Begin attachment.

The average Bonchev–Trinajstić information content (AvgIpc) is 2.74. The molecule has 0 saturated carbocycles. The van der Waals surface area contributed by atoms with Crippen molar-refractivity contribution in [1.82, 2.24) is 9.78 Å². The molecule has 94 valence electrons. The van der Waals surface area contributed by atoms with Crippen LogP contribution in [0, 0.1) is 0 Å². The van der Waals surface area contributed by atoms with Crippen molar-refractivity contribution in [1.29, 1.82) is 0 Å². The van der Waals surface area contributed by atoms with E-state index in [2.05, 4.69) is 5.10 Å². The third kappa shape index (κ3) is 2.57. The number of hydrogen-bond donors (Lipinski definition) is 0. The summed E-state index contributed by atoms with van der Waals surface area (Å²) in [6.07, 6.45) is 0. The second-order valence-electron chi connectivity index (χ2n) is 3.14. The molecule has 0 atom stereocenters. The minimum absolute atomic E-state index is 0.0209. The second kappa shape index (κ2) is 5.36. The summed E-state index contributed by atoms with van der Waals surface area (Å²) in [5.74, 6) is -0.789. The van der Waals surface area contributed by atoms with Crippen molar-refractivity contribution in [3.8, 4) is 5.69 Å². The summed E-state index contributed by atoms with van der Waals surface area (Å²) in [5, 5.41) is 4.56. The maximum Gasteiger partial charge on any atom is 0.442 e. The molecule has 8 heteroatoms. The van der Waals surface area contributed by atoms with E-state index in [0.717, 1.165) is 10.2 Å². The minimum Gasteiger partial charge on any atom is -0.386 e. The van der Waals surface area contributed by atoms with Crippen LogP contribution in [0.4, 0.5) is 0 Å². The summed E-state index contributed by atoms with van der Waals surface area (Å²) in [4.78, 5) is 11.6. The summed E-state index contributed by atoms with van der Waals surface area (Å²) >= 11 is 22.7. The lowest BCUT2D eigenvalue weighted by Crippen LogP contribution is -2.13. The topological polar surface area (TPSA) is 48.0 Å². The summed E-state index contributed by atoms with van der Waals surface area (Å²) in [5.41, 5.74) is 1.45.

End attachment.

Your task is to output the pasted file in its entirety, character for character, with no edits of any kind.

The average Bonchev–Trinajstić information content (AvgIpc) is 2.74. The molecule has 0 saturated carbocycles. The van der Waals surface area contributed by atoms with Crippen molar-refractivity contribution in [1.82, 2.24) is 9.78 Å². The molecule has 94 valence electrons. The van der Waals surface area contributed by atoms with Crippen LogP contribution in [0, 0.1) is 0 Å². The van der Waals surface area contributed by atoms with Crippen molar-refractivity contribution in [1.29, 1.82) is 0 Å². The van der Waals surface area contributed by atoms with E-state index in [2.05, 4.69) is 5.10 Å². The third kappa shape index (κ3) is 2.57. The number of hydrogen-bond donors (Lipinski definition) is 0. The summed E-state index contributed by atoms with van der Waals surface area (Å²) in [6.07, 6.45) is 0. The second-order valence-electron chi connectivity index (χ2n) is 3.14. The molecule has 0 atom stereocenters. The minimum absolute atomic E-state index is 0.0209. The second kappa shape index (κ2) is 5.36. The summed E-state index contributed by atoms with van der Waals surface area (Å²) in [5.74, 6) is -0.789. The van der Waals surface area contributed by atoms with Crippen molar-refractivity contribution in [3.8, 4) is 5.69 Å². The summed E-state index contributed by atoms with van der Waals surface area (Å²) in [5, 5.41) is 4.56. The maximum Gasteiger partial charge on any atom is 0.442 e. The molecule has 8 heteroatoms. The van der Waals surface area contributed by atoms with E-state index in [0.717, 1.165) is 10.2 Å². The minimum Gasteiger partial charge on any atom is -0.386 e. The van der Waals surface area contributed by atoms with Crippen LogP contribution in [0.4, 0.5) is 0 Å². The summed E-state index contributed by atoms with van der Waals surface area (Å²) in [4.78, 5) is 11.6. The summed E-state index contributed by atoms with van der Waals surface area (Å²) >= 11 is 22.7. The lowest BCUT2D eigenvalue weighted by Crippen LogP contribution is -2.13. The topological polar surface area (TPSA) is 48.0 Å². The summed E-state index contributed by atoms with van der Waals surface area (Å²) in [5.41, 5.74) is 1.45.